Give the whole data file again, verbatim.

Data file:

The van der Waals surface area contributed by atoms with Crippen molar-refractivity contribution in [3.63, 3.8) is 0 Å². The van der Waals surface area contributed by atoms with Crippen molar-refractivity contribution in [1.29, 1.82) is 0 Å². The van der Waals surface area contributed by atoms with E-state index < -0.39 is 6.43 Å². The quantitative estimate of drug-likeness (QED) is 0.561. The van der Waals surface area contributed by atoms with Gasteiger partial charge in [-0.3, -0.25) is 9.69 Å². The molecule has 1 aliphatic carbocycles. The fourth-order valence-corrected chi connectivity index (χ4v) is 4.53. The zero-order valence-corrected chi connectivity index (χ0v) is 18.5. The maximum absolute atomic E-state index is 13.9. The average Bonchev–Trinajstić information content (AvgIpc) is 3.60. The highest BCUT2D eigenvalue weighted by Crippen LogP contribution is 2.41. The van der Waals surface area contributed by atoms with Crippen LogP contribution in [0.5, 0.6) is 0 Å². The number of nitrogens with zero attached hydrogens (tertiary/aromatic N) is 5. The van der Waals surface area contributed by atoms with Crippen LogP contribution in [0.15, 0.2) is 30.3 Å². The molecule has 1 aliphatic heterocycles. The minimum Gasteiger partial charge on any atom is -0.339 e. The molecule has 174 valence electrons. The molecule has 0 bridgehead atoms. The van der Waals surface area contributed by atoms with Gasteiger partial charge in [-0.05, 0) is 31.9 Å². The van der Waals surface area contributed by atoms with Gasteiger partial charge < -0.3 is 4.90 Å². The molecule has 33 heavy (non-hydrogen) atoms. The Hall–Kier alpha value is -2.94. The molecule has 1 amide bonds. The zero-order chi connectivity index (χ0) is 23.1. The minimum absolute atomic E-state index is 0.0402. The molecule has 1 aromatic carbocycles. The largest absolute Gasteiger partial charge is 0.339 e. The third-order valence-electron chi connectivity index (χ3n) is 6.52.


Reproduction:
The van der Waals surface area contributed by atoms with Crippen molar-refractivity contribution in [3.63, 3.8) is 0 Å². The van der Waals surface area contributed by atoms with Crippen molar-refractivity contribution in [1.29, 1.82) is 0 Å². The van der Waals surface area contributed by atoms with E-state index < -0.39 is 6.43 Å². The quantitative estimate of drug-likeness (QED) is 0.561. The van der Waals surface area contributed by atoms with Gasteiger partial charge in [-0.3, -0.25) is 9.69 Å². The molecule has 1 aliphatic carbocycles. The fourth-order valence-corrected chi connectivity index (χ4v) is 4.53. The zero-order valence-corrected chi connectivity index (χ0v) is 18.5. The maximum absolute atomic E-state index is 13.9. The average Bonchev–Trinajstić information content (AvgIpc) is 3.60. The highest BCUT2D eigenvalue weighted by Crippen LogP contribution is 2.41. The van der Waals surface area contributed by atoms with Crippen LogP contribution in [0.5, 0.6) is 0 Å². The number of nitrogens with zero attached hydrogens (tertiary/aromatic N) is 5. The van der Waals surface area contributed by atoms with Crippen LogP contribution in [0.15, 0.2) is 30.3 Å². The molecule has 1 aliphatic heterocycles. The minimum Gasteiger partial charge on any atom is -0.339 e. The molecule has 174 valence electrons. The molecule has 0 bridgehead atoms. The van der Waals surface area contributed by atoms with Gasteiger partial charge in [-0.05, 0) is 31.9 Å². The van der Waals surface area contributed by atoms with Gasteiger partial charge < -0.3 is 4.90 Å². The molecule has 33 heavy (non-hydrogen) atoms. The Hall–Kier alpha value is -2.94. The molecule has 1 amide bonds. The zero-order chi connectivity index (χ0) is 23.1. The minimum absolute atomic E-state index is 0.0402. The molecule has 1 aromatic carbocycles. The largest absolute Gasteiger partial charge is 0.339 e. The third-order valence-electron chi connectivity index (χ3n) is 6.52.